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Home and Farm Food Preservation
Chapter XI - Fruit Preserves and Candied Fruits

Preserves and candied products both owe their flavor, appearance, and keeping qualities to the large amount of sugar used in their preparation. Preserves are put up in a heavy sirup while candied products contain more sugar than do preserves and are packed dry. Both are expensive because of the sugar necessary and the care and time required in their preparation.

58. Preserves. Preserves are fruits or vegetables containing so much sugar in the form of a heavy sirup that they are in the nature of a confection. Because of their exceedingly high sugar content, sterilization is not usually necessary. Fruits for preserves should retain their shape well during cooking. Pears, quinces, many varieties of peaches, figs, kumquats, pineapple, and watermelon rinds are all good for preserves. For most fruits it is desirable to start cooking the fruit in a dilute sirup of about 30% sugar, or one cup of sugar to about two or three of water. If too heavy a sirup is used at first the fruit is apt to be tough, regardless of the amount of cooking given. A dilute sirup penetrates the fruit. When the fruit has become tender enough in the light sirup the sirup is concentrated by boiling down to 65% sugar or 221 F. as for jellies. The hydrometer test may be used to test the sirup.

Strawberries are often used for preserves, but must be handled with care. In this case sugar equal in weight to the berries used is added. They are cooked only a short time and left to stand in the sirup until they will absorb the sirup and become plump. Commercial factories add artificial color in the form of Ponceau 3R and Amaranth to give the proper tint to the berries, because the natural strawberry color soon fades.

Preserves are packed hot into jars or glasses and sealed with ordinary jar caps or with hot paraffin.

Soft fruits can be used for preserves if cooked only a short time in a heavy sirup and then left in shallow dishes in the sun to permit concentration of the sugar by solar evaporation. This method is especially good for strawberry preserves.

59. Candied Fruits. Candied fruits are confections made by impregnating fruit with a very heavy sirup, followed by draining and partial drying so that the fruit may be handled easily. They should be glossy or "glaced" in appearance, semitransparent, of the shape and size of the original fruit; the flesh should be free from sugar crystals and the surface should not be sticky.

The process is one of covering the partially cooked fruit with a dilute hot sirup which from day to day is gradually increased in sugar content until it becomes a very heavy sirup, which impregnates the fruit with a high sugar content, 65 to 70%. The slow increase in sugar is necessary to avoid shrivelling and toughening of the fruit. In order that the shape and appearance of the fruit may be retained, long boiling as in making preserves is objectionable. Whole fruits, such as cherries, apricots, figs, etc., are punctured thoroughly, through and through, in numerous places with coarse wooden or copper needles to permit penetration of the sirup. Large pears and peaches are peeled and cut in half. Pineapple slices from the canned product are excellent for candying purposes.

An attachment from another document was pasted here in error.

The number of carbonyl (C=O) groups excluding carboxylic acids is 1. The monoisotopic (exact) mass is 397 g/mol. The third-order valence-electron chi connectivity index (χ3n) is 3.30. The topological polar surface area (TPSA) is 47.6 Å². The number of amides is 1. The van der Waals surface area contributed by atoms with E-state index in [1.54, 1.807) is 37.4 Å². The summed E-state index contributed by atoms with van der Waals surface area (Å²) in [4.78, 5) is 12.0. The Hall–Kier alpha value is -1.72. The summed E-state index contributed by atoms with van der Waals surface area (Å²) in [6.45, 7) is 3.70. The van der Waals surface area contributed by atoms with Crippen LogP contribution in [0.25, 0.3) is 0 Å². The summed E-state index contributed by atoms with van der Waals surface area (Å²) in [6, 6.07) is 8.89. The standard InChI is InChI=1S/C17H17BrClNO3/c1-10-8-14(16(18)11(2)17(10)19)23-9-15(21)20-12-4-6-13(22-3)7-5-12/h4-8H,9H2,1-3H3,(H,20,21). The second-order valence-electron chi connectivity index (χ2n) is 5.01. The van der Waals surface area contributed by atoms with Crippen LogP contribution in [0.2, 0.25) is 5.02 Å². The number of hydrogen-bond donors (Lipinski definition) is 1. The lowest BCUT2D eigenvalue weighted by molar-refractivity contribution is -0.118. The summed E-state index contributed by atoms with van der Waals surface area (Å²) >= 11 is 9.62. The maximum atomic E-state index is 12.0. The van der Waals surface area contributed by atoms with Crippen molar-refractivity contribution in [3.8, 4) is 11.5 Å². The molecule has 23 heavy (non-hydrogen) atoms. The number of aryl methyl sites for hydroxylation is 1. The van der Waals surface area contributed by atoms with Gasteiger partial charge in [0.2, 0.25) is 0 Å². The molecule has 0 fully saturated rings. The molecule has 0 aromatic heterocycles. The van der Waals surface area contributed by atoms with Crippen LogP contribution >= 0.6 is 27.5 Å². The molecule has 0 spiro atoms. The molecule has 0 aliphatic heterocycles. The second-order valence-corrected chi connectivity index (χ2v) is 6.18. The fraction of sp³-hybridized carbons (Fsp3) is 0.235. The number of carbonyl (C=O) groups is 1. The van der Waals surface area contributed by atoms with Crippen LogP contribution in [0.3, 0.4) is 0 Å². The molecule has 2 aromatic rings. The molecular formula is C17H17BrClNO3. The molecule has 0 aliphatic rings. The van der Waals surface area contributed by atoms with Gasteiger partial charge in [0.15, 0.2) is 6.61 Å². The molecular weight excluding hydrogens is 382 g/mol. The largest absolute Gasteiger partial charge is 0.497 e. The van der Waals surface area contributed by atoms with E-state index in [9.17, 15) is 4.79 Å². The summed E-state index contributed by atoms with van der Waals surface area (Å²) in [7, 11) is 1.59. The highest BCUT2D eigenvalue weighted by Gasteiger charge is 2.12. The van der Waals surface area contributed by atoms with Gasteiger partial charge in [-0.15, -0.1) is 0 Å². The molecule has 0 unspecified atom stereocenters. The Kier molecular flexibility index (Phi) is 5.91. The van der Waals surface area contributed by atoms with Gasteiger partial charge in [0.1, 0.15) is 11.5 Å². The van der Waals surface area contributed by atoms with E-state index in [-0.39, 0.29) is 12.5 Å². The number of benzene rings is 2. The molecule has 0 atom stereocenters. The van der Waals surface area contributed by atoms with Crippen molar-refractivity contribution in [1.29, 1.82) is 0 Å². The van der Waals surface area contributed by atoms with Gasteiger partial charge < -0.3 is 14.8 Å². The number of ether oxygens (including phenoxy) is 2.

The fruit is then cooked until tender in a dilute sirup made up of glucose or corn sirup. Karo Korn sirup is good for the purpose. Use one cup of this sirup or of glucose to three cups of water.

The fruit and sirup are allowed to stand twenty-four hours in this sirup in a pot or stoneware crock. A wooden float will keep them immersed. On the next day, the sirup is poured off and increased to 30% sugar or 15% Baume or about. a half a cup of sugar is added to each six cups of sirup. The sirup is heated to boiling and poured back over the fruit. After twenty-four hours it is increased to 35% sugar, or another half a cup of sugar is added to each six cups of sirup and the sirup again poured boiling hot over the fruit. This is repeated with a 5% Balling or 3% Bauine or half a cup sugar to 6 cups of sirup, increase each day until a sirup of 68% Balling or 36 Baume' is reached, or until the sirup is about as thick as honey.

The fruit is then drained on a screen a few days and when dry enough to no longer he sticky can be packed in candy or other pasteboard boxes.

A moderate amount of glucose in the product prevents hardening of the fruit and the formation of crystals of sugar in the fruit. It also gives a glossy appearance and causes the fruit to remain semitransparent. Glucose used alone produces a flat tasting product; hence the desirability of using cane or beet sugar with it as directed above.

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